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PostPosted: Sun Dec 28, 2008 11:01 am    Post subject: Reply with quote

Jeff, Great walk down memory lane. I went down and took a once around look at my games after reading your latest post and got goosebumps all over.

It's funny how you can transport yourself back to the 60's just by getting an eyeful of some table hockey nostalgia. I wonder if the younger guys get just as nostalgic when they see the plasticized versions of the old Eagle greats made by Coleco after the acquisition.

Probably like trying to watch the 3 stooges after Curley left.

Cheers
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Jim Rzonca
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PostPosted: Sun Dec 28, 2008 11:22 am    Post subject: Reply with quote

We all thank you Jeff! You are a historical information machine!

See you soon!
Jim Rzonca
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Jefman
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PostPosted: Sun Dec 28, 2008 11:46 am    Post subject: Reply with quote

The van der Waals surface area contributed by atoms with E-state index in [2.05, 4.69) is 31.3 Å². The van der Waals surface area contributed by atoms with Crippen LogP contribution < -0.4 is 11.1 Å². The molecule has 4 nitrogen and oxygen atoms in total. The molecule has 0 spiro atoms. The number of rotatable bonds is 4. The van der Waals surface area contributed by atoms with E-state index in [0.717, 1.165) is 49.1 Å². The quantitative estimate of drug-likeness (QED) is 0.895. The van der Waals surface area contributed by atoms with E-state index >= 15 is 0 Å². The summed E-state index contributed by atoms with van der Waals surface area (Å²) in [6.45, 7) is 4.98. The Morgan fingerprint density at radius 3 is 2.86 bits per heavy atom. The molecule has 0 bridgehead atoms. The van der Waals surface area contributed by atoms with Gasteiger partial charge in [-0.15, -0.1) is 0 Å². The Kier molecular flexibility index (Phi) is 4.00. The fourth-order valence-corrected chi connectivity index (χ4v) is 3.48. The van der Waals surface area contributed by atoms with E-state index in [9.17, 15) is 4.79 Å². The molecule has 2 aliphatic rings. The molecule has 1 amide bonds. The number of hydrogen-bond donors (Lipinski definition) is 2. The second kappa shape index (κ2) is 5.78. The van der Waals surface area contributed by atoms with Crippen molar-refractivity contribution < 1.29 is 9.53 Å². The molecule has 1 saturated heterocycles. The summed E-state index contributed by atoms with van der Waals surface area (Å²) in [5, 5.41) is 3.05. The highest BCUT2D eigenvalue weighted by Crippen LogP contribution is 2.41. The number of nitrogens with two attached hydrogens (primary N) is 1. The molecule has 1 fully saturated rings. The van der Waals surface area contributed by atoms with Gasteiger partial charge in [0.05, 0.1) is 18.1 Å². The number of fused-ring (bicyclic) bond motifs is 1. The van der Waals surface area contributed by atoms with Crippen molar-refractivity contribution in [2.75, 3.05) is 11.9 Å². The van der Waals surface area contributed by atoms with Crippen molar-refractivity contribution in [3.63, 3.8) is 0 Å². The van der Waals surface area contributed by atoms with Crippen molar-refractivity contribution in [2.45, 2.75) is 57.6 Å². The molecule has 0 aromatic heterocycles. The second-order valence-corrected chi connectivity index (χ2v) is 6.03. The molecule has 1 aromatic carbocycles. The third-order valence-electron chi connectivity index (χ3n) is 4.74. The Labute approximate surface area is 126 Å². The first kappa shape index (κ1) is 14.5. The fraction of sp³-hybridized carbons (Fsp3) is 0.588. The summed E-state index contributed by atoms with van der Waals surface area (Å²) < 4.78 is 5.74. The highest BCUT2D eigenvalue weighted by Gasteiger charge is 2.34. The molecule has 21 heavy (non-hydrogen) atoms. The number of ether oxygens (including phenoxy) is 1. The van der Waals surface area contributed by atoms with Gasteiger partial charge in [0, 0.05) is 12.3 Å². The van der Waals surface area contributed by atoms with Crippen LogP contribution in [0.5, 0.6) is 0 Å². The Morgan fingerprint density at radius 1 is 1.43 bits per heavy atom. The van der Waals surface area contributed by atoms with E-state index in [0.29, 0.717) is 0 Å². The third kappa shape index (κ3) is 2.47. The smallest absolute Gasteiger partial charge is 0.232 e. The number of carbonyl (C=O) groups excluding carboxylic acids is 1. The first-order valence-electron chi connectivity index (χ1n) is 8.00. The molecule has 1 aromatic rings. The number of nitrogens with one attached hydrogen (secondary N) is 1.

For 1963 Eagle would introduce a newly designed slot pattern game called Stanley Cup. complete with a newly styled puck dropper,larger sides, new plastic stick players and a hollow puck plus cleverly designed goal lights at each end. The slot pattern is now known as the famed 550 model S shaped defenseman. Perhaps one of the most popular slot patterned games ever made: its fair, its competetitive and its timeless. The only problem with the game from my standpoint is that the wingers are prone to warping but its still a classic. Eagle also unveiled in 1963 the players with sticks first in a weak plastic tan format and then in a more robust plastic yellow form. The Red Wings and Blackhawks were now depicted in their home red colors, the Maple Leafs and Canadiens maintained their home jersey dark look while the Bruins would now be presented and played in the ir home yellow jersey's but dyed stamped in a circa 1959 yellow pants while the Rangers were the only road depiction being depicted in their whites. Oh what I would give for some blue clad Rangers with yellow sticks or some road Habs or Leafs in white. Now that to me is table hockey nirvana. But to cut back to Eagle's zeal to reign in costs they did not bother to redo the goalies with the new colors. Thus the Leafs,Habs and Rangers maintained some cohesivenes as far as the unifoms of the forwards and goalies but the Wings,Hawks and Bruins were sold with the old Eagle goalies. However, a game with red Black Hawks or red Red Wings was to see a goalie wearing a road white jersey. The Bruins were the worst as they had to endure with a black clad goalie circa 1955 and back old yellow B jersey. Not only were the tan plastic players sold on that game being interspersed with out of place goalies they only sold a six team set with some models with about a dozen or so tan sticks. Thus one would have to remove the sticks from one team to another to play another team on the game. Stein it seems had gone cheap. That his rolling the dice on that splendid line of 1962 was met with an austere product line for 1963. He literally did a 180 on his innovation. No more plexi on games. HNIC was renamed Power Play, Face Off was downsized to a shortened 30 inch version of Power Play. The teal outlined players were now being phased out first with white outlines and then not at all as Eagle was going plastic on all fronts at break neck speed.